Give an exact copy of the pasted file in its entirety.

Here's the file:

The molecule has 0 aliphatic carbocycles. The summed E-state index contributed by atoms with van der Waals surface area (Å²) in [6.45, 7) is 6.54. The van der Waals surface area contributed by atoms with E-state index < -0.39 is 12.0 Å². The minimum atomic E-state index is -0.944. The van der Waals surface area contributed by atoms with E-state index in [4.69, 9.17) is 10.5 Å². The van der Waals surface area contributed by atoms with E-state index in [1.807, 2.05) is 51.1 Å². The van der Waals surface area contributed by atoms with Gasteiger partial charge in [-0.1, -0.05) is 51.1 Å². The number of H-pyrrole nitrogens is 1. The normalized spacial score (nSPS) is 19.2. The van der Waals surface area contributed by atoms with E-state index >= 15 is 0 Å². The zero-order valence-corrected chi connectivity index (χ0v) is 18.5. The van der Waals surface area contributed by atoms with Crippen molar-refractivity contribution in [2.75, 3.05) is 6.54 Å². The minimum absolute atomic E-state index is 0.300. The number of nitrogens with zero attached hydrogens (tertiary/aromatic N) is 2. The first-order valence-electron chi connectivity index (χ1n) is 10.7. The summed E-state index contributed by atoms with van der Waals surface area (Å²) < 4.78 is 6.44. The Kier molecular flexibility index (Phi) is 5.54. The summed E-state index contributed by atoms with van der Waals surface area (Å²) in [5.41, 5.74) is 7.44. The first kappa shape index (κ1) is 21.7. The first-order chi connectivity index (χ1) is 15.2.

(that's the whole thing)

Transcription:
The molecule has 0 aliphatic carbocycles. The summed E-state index contributed by atoms with van der Waals surface area (Å²) in [6.45, 7) is 6.54. The van der Waals surface area contributed by atoms with E-state index < -0.39 is 12.0 Å². The minimum atomic E-state index is -0.944. The van der Waals surface area contributed by atoms with E-state index in [4.69, 9.17) is 10.5 Å². The van der Waals surface area contributed by atoms with E-state index in [1.807, 2.05) is 51.1 Å². The van der Waals surface area contributed by atoms with Gasteiger partial charge in [-0.1, -0.05) is 51.1 Å². The number of H-pyrrole nitrogens is 1. The normalized spacial score (nSPS) is 19.2. The van der Waals surface area contributed by atoms with E-state index >= 15 is 0 Å². The zero-order valence-corrected chi connectivity index (χ0v) is 18.5. The van der Waals surface area contributed by atoms with Crippen molar-refractivity contribution in [2.75, 3.05) is 6.54 Å². The minimum absolute atomic E-state index is 0.300. The number of nitrogens with zero attached hydrogens (tertiary/aromatic N) is 2. The first-order valence-electron chi connectivity index (χ1n) is 10.7. The summed E-state index contributed by atoms with van der Waals surface area (Å²) < 4.78 is 6.44. The Kier molecular flexibility index (Phi) is 5.54. The summed E-state index contributed by atoms with van der Waals surface area (Å²) in [5.41, 5.74) is 7.44. The first kappa shape index (κ1) is 21.7. The first-order chi connectivity index (χ1) is 15.2.